Wednesday, March 11, 2009

Writer in the Pines: Author Interview - Liz Adair

Marsha Ward posted an excellent interview with Liz Adair about her writing and her new book, Counting the Cost from Inglestone Publishing. Check out Marsha's blog post at: Writer in the Pines: Author Interview - Liz Adair
Thanks, Marsha. You do a tremendous job of sharing information, giving readers a peek into writers' lives and providing a fun slice of what is behind their work.

Wednesday, February 4, 2009

Family History on Every Page

When I announced to my children that my book about Uncle Curtis was finally done, I made the claim that there was family history on every page. As I got to thinking about it, I realized that, since this is a work of fiction, that might not necessarily be so.

I decided to test it out. Picking up a copy of Counting the Cost, I opened it at random to pages 100 and 101. Page 100 is the end of Chapter Fifteen, and the Benham brothers have just concluded a dance by getting into a sprawling, brawling fist fight, the kind you see in western movies.

Well, that's family history for two reasons:

1. My mother used to tell me stories of the dances they'd go to and how they'd dance 'til the wee hours of the morning--four o'clock or so, and how it would usually end in a fist fight and her brothers would always be involved.

2. One time, when my brother Ron and I were thirteen and twelve, we went to a Fourth of July picnic hosted by the contractor for the job our dad was working on. He worked for the Bureau of Reclamation, and the Bureau people were invited guests. This was in Alaska, several years before statehood. Alaska has always been a rough-edged, frontier-ish place, but it was even moreso then. The contractor laid on the food lavishly, and there was all the pop and ice cream a child could eat. There was also plenty of beer for the contractor's crew. An altercation broke out during the after-dinner softball game, and, just like in the movies, it quickly became a general brawl. My brother and I stood on top of a pickup cab and watched in terrified fascination as punches were thrown indiscriminately. I realized then that my mother wasn't exaggerating when she spoke of the end-of-the-dance fights.

Page 101 was the beginning of Chapter Sixteen, and it starts with a mini-history lesson about undulant fever. Now, I've never had undulant fever, but the reason I know about it is because for a lot of years we had a family cow. I read up on the disease and what it does to cows and what it does to humans and worried a lot until I was able to make sure that our cow had been vaccinated against the disease. So, does this page qualify for family history? I think it does.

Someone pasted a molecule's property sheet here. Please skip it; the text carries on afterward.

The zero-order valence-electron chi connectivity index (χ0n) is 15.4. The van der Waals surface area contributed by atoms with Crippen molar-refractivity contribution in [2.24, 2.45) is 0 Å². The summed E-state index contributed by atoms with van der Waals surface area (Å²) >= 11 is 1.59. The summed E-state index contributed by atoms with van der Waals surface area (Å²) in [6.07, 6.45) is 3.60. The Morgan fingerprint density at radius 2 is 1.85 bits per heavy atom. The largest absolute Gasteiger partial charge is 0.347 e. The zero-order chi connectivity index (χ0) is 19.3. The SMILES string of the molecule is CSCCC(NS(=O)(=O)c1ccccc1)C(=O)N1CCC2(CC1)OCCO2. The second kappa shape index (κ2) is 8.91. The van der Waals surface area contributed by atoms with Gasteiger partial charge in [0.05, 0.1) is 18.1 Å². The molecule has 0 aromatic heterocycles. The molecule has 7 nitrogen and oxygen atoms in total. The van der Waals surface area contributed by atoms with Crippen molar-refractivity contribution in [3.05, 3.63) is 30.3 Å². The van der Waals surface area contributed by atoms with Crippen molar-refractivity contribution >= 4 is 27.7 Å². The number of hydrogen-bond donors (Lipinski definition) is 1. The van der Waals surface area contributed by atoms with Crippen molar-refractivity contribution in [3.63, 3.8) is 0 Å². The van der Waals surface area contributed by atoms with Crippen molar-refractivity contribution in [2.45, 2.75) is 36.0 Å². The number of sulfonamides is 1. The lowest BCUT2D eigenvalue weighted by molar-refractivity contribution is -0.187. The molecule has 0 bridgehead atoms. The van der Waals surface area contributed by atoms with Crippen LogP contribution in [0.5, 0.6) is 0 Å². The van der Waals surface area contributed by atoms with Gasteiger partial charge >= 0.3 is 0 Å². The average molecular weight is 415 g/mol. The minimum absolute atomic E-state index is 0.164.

I'll try again on another day.

Tuesday, January 27, 2009

Spinning the First Fleece, Writing the First Book

By Liz Adair

When my daughter Terry returned from Bolivia, she brought me back a gift from Sonia, the lady she had gone down to see. They were doing work for SWAN, a 501 C 3 Organization that administers microloans to poor women.

When Terry gave me Sonia’s gift, pictured left, I acted as if I knew what it was. “How nice!” I said. A while later, I finally figured it out. Sonia had sent me a spindle. It’s a device the peasant women use to spin wool by hand as they’re walking along or sitting in the marketplace.

If you’ll remember the story of Sleeping Beauty, the thing that caused her to fall asleep was pricking her finger on a spindle. You can see that this one has a wicked-looking point on the end. If I fall asleep and don’t wake up, find a handsome prince to kiss me.

But back to the story: Terry assured Sonia that I would be delighted with this gift, and I am. I haven’t done any spinning with a hand spindle, but I got pretty good with a treadle spinning wheel.

As you can see, my wheel is missing some parts. A couple of moves and grandkids in the area has taken its toll.

My friend Janet Walker taught me to spin. She did spinning for an artist who had been commissioned to do a tapestry for a municipal building, and she said to me, “By the time you’ve completed your first fleece, you’ll know how to spin.”

She was right, but do you know how long it takes to spin a whole fleece?

Actually, prepping the fleece is about as time consuming as spinning it. You have to pick out all the manure and hayseeds and carefully wash it. Then you have to card it into soft clouds before it’s ready to spin.

That’s the way it is with writing family history. Not the picking out the manure part--though that may be an apt metaphore. What I mean is the "By the time you get it written, you’ll know how" part. You might as well learn by doing, because at each stage, you’ll have something to show for your efforts.

My first attempts at spinning were uneven and slubby, but I kept them and knit them into a wool cap that I got lots of complements on. People thought I had bought the yarn at an upscale boutique.

Likewise, when you write your first reminiscence, you’ll end up with a memory on paper that will last longer than you, if taken care of. A hundred years from now, the person who reads it won’t care that it wasn’t polished. What he will care about is that it was written down.
And…by the time you’ve written your first book, you’ll be a good writer.